The purpose, then, of the commandment: to preserve a written text that might be brought to the Gentiles (note: as opposed to the Jews/Christians), precisely so that the Gentiles might bring the remnant of the Jews (/Christians?) "to a knowledge of... their Redeemer." Looking at this express purpose of the commandment, one sees more clearly the importance of the conditional nature of it, as mentioned above: if the Jews/Christians do not seek a knowledge of scattered Israel, then the Gentiles will first know of these covenant people, and it will be their (the Gentiles') work to bring that knowledge to the Jews (/Christians?), so that they might be gathered again, and know of Jesus Christ. In other words, there seems to have been, at the time, two ways things might have unfolded: on the one hand, the Jews/Christians (the disciples, early Church--mostly Jews) might seek an understanding of Israel, and the covenant would be returned to them, etc.; or, on the other hand, the Lord might bring the records of Israel to the knowledge of the Gentiles, who would thereby bring the understanding of the covenant to the (consequently) scattered Jews (/Christians?). In short, the Jews were to receive an understanding of scattered Israel, but how that would happen remained to be decided (whether it would be direct or indirect).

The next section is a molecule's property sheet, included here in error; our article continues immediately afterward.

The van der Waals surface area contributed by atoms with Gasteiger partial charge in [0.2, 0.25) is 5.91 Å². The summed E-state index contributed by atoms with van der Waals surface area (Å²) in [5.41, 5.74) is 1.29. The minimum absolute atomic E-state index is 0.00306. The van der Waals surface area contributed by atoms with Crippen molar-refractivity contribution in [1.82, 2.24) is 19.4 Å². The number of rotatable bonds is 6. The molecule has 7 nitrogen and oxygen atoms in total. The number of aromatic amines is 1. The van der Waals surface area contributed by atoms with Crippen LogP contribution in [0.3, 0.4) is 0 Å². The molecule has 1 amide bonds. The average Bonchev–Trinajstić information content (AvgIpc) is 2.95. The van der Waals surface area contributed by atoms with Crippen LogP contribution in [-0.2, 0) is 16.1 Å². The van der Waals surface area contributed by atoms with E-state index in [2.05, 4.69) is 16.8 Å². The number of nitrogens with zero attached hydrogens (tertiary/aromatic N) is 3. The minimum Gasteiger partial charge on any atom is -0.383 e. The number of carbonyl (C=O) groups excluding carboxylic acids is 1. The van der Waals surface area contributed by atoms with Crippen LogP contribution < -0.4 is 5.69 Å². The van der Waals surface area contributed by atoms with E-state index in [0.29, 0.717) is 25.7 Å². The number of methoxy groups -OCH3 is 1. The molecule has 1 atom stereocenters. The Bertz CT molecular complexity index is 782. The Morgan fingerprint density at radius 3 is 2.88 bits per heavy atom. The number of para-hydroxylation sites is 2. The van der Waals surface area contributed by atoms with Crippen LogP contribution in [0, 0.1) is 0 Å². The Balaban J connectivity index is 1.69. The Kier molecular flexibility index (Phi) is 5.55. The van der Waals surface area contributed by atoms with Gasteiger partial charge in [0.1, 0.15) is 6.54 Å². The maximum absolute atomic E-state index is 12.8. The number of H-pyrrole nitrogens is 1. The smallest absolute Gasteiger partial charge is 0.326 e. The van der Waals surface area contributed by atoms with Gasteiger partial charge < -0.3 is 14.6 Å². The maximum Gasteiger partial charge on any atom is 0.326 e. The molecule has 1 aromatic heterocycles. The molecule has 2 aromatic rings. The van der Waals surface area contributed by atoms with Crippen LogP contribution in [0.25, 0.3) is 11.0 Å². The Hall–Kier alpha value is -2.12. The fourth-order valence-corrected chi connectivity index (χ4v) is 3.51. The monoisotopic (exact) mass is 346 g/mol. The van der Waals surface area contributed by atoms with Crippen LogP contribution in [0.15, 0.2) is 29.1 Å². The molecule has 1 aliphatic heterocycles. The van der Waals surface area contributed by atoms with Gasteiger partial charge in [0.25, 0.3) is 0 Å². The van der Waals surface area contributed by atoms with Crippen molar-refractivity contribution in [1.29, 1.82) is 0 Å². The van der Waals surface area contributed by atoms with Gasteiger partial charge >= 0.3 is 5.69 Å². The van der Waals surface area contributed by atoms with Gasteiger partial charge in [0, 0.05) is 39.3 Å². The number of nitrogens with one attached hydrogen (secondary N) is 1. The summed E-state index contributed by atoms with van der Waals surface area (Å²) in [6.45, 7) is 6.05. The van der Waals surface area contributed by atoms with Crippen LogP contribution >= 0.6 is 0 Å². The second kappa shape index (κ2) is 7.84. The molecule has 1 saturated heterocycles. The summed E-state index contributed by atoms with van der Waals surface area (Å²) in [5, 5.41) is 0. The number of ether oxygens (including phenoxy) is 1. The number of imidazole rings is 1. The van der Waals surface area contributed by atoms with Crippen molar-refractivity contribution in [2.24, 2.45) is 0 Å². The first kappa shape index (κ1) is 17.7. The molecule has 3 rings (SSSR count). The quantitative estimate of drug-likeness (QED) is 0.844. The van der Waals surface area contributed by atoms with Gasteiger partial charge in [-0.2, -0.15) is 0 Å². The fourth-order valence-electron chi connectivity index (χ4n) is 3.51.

But though the two possibilities are laid out here, it becomes clear (and rather quickly) that one of these is already bound to happen, that one of these two possibilities is already dawning (as verse 5 itself makes clear): the Jews/Christians will not seek a knowledge of Israel. The consequence: the commandment is not really a hedge, not really conditional, not really a preparation for a possible situation that would undo God's plan; it is, in fact, the very establishment of God's plan (it was never really in the program to leave the Gentiles out of the story entirely). In other words, though it sounds here as if history might have gone either way, the appearance, in light of all the following discussion (hinted at in verse 5, but confirmed by the remaining chapters of instruction by Christ), is somewhat misleading. The Gentiles were a part of the plan already (in the end, Christ must appeal to Isaiah to make this point absolutely clear--but that is just the point: if Isaiah was already speaking of these things eight centuries earlier, then the Gentiles' role was not a conditional, and certainly not a new, thing).